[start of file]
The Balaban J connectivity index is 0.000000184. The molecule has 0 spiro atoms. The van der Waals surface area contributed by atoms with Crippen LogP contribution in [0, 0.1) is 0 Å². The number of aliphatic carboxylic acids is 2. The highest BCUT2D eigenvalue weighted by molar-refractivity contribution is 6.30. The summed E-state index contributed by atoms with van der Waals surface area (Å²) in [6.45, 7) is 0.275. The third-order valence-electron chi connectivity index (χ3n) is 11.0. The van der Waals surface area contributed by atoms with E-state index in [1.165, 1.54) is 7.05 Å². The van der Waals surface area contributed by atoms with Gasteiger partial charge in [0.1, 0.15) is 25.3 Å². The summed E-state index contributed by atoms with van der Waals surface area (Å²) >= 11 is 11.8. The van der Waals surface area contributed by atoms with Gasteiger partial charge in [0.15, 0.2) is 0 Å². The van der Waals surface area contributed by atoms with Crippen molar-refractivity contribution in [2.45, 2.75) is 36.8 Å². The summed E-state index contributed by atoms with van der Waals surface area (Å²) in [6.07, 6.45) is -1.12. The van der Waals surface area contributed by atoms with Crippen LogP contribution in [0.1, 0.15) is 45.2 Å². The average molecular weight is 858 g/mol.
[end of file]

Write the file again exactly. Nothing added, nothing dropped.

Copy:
The Balaban J connectivity index is 0.000000184. The molecule has 0 spiro atoms. The van der Waals surface area contributed by atoms with Crippen LogP contribution in [0, 0.1) is 0 Å². The number of aliphatic carboxylic acids is 2. The highest BCUT2D eigenvalue weighted by molar-refractivity contribution is 6.30. The summed E-state index contributed by atoms with van der Waals surface area (Å²) in [6.45, 7) is 0.275. The third-order valence-electron chi connectivity index (χ3n) is 11.0. The van der Waals surface area contributed by atoms with E-state index in [1.165, 1.54) is 7.05 Å². The van der Waals surface area contributed by atoms with Gasteiger partial charge in [0.1, 0.15) is 25.3 Å². The summed E-state index contributed by atoms with van der Waals surface area (Å²) >= 11 is 11.8. The van der Waals surface area contributed by atoms with Gasteiger partial charge in [0.15, 0.2) is 0 Å². The van der Waals surface area contributed by atoms with Crippen molar-refractivity contribution in [2.45, 2.75) is 36.8 Å². The summed E-state index contributed by atoms with van der Waals surface area (Å²) in [6.07, 6.45) is -1.12. The van der Waals surface area contributed by atoms with Crippen LogP contribution in [0.1, 0.15) is 45.2 Å². The average molecular weight is 858 g/mol.